U.S. hopes North Korea pressure comes to bear
WASHINGTON — The United States on Monday voiced hope that North Korea would heed international calls to call off a missile launch after even Pyongyang’s main ally China expressed concern.
The State Department highlighted the unity in position among the five nations that were involved in moribund denuclearization talks with North Korea — China, Japan, Russia, South Korea and the United States.
“We were heartened that every single one of the six-party talks participants made clear that they think this would be an extremely bad idea and a violation of UN Security Council resolutions,” State Department spokeswoman Victoria Nuland told reporters.
“We are hoping and expecting that the DPRK will take that to heart,” Nuland said, referring to the North by its official name, the Democratic People’s Republic of Korea.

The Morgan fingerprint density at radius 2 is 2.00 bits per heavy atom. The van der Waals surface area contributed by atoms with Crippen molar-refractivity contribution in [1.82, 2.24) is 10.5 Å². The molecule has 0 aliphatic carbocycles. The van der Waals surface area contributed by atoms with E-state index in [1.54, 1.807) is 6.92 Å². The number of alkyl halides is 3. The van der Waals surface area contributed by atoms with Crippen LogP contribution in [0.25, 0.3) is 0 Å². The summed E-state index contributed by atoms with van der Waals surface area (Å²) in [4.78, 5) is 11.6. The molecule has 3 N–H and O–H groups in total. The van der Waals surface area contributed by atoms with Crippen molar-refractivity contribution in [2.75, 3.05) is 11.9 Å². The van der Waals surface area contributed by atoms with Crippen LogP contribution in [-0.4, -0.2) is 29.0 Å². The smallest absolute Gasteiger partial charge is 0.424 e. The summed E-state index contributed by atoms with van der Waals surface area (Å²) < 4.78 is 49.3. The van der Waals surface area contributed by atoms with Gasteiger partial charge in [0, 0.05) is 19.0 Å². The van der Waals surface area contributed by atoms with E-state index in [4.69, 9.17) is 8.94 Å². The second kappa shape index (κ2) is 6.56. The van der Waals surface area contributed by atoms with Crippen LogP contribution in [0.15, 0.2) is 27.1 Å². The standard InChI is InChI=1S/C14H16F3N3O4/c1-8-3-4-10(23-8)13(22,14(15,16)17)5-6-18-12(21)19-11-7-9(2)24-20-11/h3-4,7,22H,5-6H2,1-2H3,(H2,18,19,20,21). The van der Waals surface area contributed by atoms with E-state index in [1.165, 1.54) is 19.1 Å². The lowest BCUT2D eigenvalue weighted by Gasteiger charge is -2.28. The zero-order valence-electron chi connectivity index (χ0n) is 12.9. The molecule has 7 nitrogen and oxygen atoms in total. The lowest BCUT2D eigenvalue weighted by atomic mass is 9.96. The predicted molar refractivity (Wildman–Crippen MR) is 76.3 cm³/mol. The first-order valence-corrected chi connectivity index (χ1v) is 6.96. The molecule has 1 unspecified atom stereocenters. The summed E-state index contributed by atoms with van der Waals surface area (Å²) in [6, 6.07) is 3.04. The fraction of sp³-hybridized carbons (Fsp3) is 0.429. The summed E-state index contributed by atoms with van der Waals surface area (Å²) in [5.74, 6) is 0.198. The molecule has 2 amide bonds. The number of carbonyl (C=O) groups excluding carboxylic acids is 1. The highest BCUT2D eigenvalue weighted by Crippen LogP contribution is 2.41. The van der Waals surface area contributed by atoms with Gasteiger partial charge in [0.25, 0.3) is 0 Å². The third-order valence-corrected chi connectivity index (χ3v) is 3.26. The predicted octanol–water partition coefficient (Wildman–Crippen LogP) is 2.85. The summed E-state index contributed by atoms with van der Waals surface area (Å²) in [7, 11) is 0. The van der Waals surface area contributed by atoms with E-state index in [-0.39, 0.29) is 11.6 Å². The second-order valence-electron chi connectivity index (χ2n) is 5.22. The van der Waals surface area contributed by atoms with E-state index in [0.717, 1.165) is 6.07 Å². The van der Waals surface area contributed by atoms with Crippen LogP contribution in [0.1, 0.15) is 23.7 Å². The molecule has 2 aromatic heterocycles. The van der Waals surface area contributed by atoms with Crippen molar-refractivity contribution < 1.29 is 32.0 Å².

The United States has warned that North Korea is putting at risk a deal it reached little more than two weeks earlier under which Washington would provide food assistance to the impoverished communist state.
North Korea has described its plans as a satellite launch and set a date of between April 12-16, part of national celebrations for the 100th anniversary of the birth of the regime’s founder Kim Il-Sung.
North Korea has long been a thorn in relations between the United States and China, with many US experts believing that Beijing’s support has allowed Pyongyang to resist change.
Under the February 29 deal with the United States, North Korea agreed to halt nuclear and missile tests and uranium enrichment and to let in inspectors from the UN nuclear watchdog, the International Atomic Energy Agency.
Asked if the United States would support a return of the inspectors despite plans for the missile launch, Nuland said that it would depend on how much access North Korea gives to the monitors.
“We don’t want them to waste their time, but we’re not opposed for opposition’s sake,” Nuland said.